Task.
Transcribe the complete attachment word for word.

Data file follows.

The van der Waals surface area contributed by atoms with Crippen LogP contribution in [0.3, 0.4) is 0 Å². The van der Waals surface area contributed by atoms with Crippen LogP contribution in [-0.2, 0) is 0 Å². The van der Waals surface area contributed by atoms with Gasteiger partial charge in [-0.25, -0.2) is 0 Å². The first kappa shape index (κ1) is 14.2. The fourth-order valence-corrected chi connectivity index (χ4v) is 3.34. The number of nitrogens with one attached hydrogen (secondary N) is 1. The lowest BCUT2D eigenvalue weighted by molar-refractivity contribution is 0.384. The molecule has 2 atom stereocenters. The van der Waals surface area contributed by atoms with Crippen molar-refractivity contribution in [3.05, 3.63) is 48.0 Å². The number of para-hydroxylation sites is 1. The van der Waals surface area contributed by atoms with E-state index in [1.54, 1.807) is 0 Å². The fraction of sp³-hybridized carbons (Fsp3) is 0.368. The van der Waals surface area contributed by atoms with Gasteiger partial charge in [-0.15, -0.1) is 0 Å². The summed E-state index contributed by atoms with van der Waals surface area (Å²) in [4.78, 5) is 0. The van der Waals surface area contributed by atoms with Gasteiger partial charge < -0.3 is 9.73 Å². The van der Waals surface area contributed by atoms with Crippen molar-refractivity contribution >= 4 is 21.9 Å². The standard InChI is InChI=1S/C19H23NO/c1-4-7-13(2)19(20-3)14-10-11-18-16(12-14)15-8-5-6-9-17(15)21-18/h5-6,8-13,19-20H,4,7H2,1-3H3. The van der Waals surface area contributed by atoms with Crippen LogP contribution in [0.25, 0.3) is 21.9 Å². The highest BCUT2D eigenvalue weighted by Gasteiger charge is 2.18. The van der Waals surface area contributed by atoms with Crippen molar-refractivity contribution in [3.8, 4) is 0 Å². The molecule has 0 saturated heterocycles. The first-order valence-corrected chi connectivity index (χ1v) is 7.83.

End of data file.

The van der Waals surface area contributed by atoms with Crippen LogP contribution in [0.3, 0.4) is 0 Å². The van der Waals surface area contributed by atoms with Crippen LogP contribution in [-0.2, 0) is 0 Å². The van der Waals surface area contributed by atoms with Gasteiger partial charge in [-0.25, -0.2) is 0 Å². The first kappa shape index (κ1) is 14.2. The fourth-order valence-corrected chi connectivity index (χ4v) is 3.34. The number of nitrogens with one attached hydrogen (secondary N) is 1. The lowest BCUT2D eigenvalue weighted by molar-refractivity contribution is 0.384. The molecule has 2 atom stereocenters. The van der Waals surface area contributed by atoms with Crippen molar-refractivity contribution in [3.05, 3.63) is 48.0 Å². The number of para-hydroxylation sites is 1. The van der Waals surface area contributed by atoms with E-state index in [1.54, 1.807) is 0 Å². The fraction of sp³-hybridized carbons (Fsp3) is 0.368. The van der Waals surface area contributed by atoms with Gasteiger partial charge in [-0.15, -0.1) is 0 Å². The summed E-state index contributed by atoms with van der Waals surface area (Å²) in [4.78, 5) is 0. The van der Waals surface area contributed by atoms with Gasteiger partial charge < -0.3 is 9.73 Å². The van der Waals surface area contributed by atoms with Crippen molar-refractivity contribution >= 4 is 21.9 Å². The standard InChI is InChI=1S/C19H23NO/c1-4-7-13(2)19(20-3)14-10-11-18-16(12-14)15-8-5-6-9-17(15)21-18/h5-6,8-13,19-20H,4,7H2,1-3H3. The van der Waals surface area contributed by atoms with Crippen LogP contribution in [0.25, 0.3) is 21.9 Å². The highest BCUT2D eigenvalue weighted by Gasteiger charge is 2.18. The van der Waals surface area contributed by atoms with Crippen molar-refractivity contribution in [3.8, 4) is 0 Å². The molecule has 0 saturated heterocycles. The first-order valence-corrected chi connectivity index (χ1v) is 7.83.